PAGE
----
Review by Mark Wiechman

Stars:  Robert Duvall, Kevin Costner, Annette Bening, Michael Gambon
Director:  Kevin Costner
Audio:  Dolby Digital 5.1, DTS 5.1
Video: Anamorphic Widescreen 2:35:1
Studio: Buena Vista
Features:  See Review
Length:  139 minutes
Number of Discs:  2
Release Date:  January 20, 2004

“I haven't been looking out for you to have you go out this way.  The world ain't a perfect place, Button, but you've got unfinished business. So you come back, ya hear me now?   You come back.”

Film ***

Boss Spearman, played wonderfully by Robert Duvall, opens up to Button (Diego Luna), a young Mexican who travels with him and manages to get into trouble now and then, including the above scene in which he is unconscious and suffering from a severe concussion after being left for dead by men working for Denton Baxter (Michael Gambon).  Baxter and his men are obviously the bad guys, since they even killed Tig, their dog.      

I happened to be in Chattanooga, Tennessee on business and wanted a good diversion.  Open Range, especially on the big screen, was an excellent one.   Its biggest strength is that its emotions slowly come to a boil as does the violence without letting the violence overtake the emotional climax as so often happens in action movies.  It is almost as though the heroes exorcise their own demons as they try to save the town from itself.

It is hard not to draw comparisons between this movie and Dances With Wolves since Costner starred in and directed both westerns.  But Robert Duvall clearly is the lead here, which helps the otherwise rather mundane story.  The plotline that should not be overlooked is Annette Bening's entirely believable portrayal of the doctor's sister Sue Barlow, who everyone assumes is actually his wife.  This delays the inevitable tension when her and Charley Waite (Costner).  We get the impression that she knows as much about medicine as the doc, but of course she waits on the men and is clearly the subordinate when the doctor is around, since women and medical school could not even be used in the same sentence back then.   Bening plays a strong character in a strong way, going so far as to walk right out in front of the gunmen to demand that they stop shooting so she can administer first aid to Button.  She also demands that she will not wait for Waite forever.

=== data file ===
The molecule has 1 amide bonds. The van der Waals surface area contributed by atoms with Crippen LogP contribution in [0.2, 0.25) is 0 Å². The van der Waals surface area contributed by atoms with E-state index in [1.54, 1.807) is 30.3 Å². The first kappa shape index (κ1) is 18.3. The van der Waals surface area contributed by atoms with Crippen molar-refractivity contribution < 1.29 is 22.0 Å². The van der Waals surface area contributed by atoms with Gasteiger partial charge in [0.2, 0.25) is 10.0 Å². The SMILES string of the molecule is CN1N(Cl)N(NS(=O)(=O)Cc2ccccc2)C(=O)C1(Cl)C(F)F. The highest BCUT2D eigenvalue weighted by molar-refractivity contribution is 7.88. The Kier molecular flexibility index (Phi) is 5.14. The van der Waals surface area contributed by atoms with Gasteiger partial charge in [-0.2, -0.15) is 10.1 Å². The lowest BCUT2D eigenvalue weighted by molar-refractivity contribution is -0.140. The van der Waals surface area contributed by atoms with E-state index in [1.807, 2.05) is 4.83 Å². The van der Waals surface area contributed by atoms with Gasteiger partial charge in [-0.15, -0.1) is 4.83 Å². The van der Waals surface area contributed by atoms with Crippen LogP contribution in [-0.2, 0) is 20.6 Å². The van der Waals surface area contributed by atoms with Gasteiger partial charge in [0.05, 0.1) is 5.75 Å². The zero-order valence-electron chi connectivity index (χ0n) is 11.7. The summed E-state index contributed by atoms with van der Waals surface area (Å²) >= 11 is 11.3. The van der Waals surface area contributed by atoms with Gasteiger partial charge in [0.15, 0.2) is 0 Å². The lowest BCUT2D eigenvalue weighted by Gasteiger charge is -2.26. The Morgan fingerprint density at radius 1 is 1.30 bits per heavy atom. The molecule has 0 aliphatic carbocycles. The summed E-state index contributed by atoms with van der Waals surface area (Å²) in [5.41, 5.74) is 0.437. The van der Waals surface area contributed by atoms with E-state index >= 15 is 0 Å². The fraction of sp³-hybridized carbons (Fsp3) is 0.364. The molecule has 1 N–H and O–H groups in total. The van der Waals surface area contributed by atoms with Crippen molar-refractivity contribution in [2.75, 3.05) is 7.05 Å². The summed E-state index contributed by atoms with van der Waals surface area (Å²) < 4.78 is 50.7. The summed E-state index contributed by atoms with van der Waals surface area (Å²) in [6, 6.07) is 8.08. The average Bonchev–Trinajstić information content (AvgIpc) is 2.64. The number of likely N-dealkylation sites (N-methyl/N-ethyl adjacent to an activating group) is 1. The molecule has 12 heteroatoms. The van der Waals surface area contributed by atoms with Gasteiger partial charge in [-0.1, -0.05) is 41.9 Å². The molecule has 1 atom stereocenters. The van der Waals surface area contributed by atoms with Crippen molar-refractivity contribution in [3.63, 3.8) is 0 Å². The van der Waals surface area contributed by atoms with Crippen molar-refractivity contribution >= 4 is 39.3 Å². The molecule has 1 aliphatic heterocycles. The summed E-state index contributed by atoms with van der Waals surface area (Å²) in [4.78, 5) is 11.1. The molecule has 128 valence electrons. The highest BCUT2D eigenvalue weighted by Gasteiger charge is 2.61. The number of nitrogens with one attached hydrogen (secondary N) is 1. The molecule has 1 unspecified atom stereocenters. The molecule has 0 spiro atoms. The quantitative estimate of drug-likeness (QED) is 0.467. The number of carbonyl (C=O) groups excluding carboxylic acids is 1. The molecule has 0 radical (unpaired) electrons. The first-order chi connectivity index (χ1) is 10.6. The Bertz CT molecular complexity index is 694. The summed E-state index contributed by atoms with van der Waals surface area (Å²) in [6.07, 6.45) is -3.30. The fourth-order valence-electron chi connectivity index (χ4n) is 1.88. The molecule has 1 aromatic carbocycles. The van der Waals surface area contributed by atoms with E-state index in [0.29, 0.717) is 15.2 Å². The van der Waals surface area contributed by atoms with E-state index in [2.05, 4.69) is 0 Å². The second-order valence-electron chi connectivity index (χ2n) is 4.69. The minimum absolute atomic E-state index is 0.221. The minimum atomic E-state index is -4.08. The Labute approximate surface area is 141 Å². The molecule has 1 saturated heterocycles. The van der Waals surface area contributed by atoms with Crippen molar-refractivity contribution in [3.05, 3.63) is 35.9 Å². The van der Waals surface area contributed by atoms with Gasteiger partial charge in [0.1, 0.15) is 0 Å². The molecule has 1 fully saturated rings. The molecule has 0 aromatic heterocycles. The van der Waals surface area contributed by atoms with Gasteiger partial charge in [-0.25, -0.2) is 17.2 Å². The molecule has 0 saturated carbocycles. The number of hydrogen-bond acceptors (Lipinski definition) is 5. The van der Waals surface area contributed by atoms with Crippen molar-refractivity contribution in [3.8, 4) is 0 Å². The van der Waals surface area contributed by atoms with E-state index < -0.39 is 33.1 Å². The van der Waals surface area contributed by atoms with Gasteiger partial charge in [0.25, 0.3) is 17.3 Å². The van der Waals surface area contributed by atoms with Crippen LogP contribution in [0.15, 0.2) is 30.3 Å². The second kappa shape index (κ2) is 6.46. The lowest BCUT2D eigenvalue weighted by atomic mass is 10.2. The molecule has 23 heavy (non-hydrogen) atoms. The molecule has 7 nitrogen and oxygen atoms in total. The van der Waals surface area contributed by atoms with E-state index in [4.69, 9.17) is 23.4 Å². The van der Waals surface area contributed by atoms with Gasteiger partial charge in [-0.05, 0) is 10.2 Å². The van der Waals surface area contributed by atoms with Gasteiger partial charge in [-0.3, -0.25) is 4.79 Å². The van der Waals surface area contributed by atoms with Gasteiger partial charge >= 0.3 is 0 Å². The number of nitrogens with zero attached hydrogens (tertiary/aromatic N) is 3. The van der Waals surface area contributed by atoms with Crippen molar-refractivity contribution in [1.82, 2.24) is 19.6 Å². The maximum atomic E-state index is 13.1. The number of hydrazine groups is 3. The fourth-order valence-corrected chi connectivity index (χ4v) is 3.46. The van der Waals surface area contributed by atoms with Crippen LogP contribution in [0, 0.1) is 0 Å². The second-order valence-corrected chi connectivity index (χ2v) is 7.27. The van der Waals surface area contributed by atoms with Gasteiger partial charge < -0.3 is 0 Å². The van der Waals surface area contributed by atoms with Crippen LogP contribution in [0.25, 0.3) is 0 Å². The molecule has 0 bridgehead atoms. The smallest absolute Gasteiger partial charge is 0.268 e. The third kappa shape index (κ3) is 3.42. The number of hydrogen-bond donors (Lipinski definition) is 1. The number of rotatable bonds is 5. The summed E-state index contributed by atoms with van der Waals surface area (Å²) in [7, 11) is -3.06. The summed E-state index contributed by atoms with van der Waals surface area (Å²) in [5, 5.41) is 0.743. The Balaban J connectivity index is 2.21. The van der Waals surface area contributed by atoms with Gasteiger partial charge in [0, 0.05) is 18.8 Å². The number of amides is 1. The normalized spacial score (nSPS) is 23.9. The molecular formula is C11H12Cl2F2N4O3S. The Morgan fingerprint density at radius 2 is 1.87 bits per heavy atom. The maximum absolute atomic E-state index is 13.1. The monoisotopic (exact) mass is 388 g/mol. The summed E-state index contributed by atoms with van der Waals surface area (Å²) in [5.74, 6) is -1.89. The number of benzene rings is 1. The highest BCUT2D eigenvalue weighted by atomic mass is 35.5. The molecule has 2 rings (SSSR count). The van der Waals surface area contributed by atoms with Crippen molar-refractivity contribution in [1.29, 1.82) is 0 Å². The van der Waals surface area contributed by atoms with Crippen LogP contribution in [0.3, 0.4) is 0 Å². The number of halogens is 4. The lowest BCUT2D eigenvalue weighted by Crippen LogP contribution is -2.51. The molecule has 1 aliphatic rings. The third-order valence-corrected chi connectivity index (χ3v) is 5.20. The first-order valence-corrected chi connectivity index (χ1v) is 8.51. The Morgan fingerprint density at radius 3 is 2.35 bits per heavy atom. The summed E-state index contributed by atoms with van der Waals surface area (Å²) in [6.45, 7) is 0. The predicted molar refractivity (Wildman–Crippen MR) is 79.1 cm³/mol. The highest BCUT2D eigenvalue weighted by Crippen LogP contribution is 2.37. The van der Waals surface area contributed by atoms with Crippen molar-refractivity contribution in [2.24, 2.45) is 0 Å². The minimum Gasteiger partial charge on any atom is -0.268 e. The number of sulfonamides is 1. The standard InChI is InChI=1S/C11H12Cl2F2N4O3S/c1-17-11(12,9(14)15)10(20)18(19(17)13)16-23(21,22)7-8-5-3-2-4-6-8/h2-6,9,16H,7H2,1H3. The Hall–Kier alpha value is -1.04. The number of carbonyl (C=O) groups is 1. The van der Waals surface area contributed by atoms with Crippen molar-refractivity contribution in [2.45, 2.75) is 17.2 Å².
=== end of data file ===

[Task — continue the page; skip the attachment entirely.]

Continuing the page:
The cinematography and score are as breathtaking as Dances.  The story is simple:  Costner and Duvall are longtime herders and they roam freely throughout the west, but the big boss of the town, Baxter does not appreciate free rangers and wants them gone.  So he beats up one of their helpers, Mose (Abraham Benrubi) when he comes to town for provisions, and threatens them when they come get him out of jail.  This starts the downward spiral of revenge so common in westerns.  Whereas Costner's character was a fish out of water in Dances, and so his usual style of “acting” worked wonderfully.  In this movie, though, as he admits in his commentary track, he often seems like a bystander and accidentally nods and forgets to act his part now and then. 

It is a beautiful film and a simple story well-told despite its lack of originality.  Costner can act when he wants too, though; he is both masculine and vulnerable at the same time in his scenes with Bening, and as tough as she and Duvall are, Costner stands up to them both.

One of my favorite scenes occurs later in the film in a general store when our heroes buy some Cuban cigars and Swiss chocolate before they go off to the showdown.  I have to admire men who want to try a few of the finer things in life before getting their heads blown off.

Video ****

Crystal clear, no problems, which is all the more remarkable because half the scenes are in rainy darkness.

Audio ****

DTS works wonderfully; my only criticism is that as usual in Costner's movies half of the dialogue is mumbled.  The soundtrack is also very derivative; I even hear Strauss' “Also Sprach Zarathustra” quoted in the opening scenes.  But I can't fault the sound engineers for that, so…

Features **

Costner's solo commentary track meanders all over the place but at least he opens up to things that he tried to do in the movie and is far more personal than most directors.  The documentaries are OK; apparently it was difficult for Costner to get funding and all of the usual problems in making films, which is bizarre considering this is the man who made Dances with Wolves.   There are also deleted scenes and a music video, which are interesting but not enough to justify the two-disc set in my opinion.


Nothing groundbreaking here but as someone who never loved westerns much, I am starting to like them more and more.  Robert Duvall continues to be the man's man of modern films.   The film does get better with repeated viewings and I hope to see at least one more from Kevin Costner.